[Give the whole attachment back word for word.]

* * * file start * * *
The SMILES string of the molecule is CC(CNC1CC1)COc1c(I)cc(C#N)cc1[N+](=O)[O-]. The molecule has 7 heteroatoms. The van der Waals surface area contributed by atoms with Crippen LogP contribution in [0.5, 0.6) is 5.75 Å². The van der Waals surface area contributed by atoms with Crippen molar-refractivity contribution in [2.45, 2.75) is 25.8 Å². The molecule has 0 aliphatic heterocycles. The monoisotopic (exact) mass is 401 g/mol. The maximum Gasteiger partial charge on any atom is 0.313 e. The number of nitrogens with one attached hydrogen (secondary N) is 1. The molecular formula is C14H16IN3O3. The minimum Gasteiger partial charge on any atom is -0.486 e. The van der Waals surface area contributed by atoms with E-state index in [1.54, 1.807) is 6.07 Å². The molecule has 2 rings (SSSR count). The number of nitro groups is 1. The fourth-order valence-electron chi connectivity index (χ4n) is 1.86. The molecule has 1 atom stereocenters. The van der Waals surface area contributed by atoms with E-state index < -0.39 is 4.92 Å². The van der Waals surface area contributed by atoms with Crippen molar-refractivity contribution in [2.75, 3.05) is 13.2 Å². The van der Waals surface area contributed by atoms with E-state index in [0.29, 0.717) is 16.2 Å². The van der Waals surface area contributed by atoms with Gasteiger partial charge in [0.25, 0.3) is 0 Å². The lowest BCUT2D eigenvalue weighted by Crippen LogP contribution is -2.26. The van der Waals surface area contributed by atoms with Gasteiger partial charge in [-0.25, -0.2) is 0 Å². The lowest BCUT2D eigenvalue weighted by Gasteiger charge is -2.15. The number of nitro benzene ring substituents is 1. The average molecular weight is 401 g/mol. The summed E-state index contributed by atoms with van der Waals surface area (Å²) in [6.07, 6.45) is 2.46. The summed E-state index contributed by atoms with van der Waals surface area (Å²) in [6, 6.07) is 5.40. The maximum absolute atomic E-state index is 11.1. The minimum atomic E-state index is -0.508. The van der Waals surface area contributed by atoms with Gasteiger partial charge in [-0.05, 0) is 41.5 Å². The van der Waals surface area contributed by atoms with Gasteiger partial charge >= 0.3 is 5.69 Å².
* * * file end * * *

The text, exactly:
The SMILES string of the molecule is CC(CNC1CC1)COc1c(I)cc(C#N)cc1[N+](=O)[O-]. The molecule has 7 heteroatoms. The van der Waals surface area contributed by atoms with Crippen LogP contribution in [0.5, 0.6) is 5.75 Å². The van der Waals surface area contributed by atoms with Crippen molar-refractivity contribution in [2.45, 2.75) is 25.8 Å². The molecule has 0 aliphatic heterocycles. The monoisotopic (exact) mass is 401 g/mol. The maximum Gasteiger partial charge on any atom is 0.313 e. The number of nitrogens with one attached hydrogen (secondary N) is 1. The molecular formula is C14H16IN3O3. The minimum Gasteiger partial charge on any atom is -0.486 e. The van der Waals surface area contributed by atoms with E-state index in [1.54, 1.807) is 6.07 Å². The molecule has 2 rings (SSSR count). The number of nitro groups is 1. The fourth-order valence-electron chi connectivity index (χ4n) is 1.86. The molecule has 1 atom stereocenters. The van der Waals surface area contributed by atoms with E-state index < -0.39 is 4.92 Å². The van der Waals surface area contributed by atoms with Crippen molar-refractivity contribution in [2.75, 3.05) is 13.2 Å². The van der Waals surface area contributed by atoms with E-state index in [0.29, 0.717) is 16.2 Å². The van der Waals surface area contributed by atoms with Gasteiger partial charge in [0.25, 0.3) is 0 Å². The lowest BCUT2D eigenvalue weighted by Crippen LogP contribution is -2.26. The van der Waals surface area contributed by atoms with Gasteiger partial charge in [-0.25, -0.2) is 0 Å². The lowest BCUT2D eigenvalue weighted by Gasteiger charge is -2.15. The number of nitro benzene ring substituents is 1. The average molecular weight is 401 g/mol. The summed E-state index contributed by atoms with van der Waals surface area (Å²) in [6.07, 6.45) is 2.46. The summed E-state index contributed by atoms with van der Waals surface area (Å²) in [6, 6.07) is 5.40. The maximum absolute atomic E-state index is 11.1. The minimum atomic E-state index is -0.508. The van der Waals surface area contributed by atoms with Gasteiger partial charge in [-0.05, 0) is 41.5 Å². The van der Waals surface area contributed by atoms with Gasteiger partial charge >= 0.3 is 5.69 Å².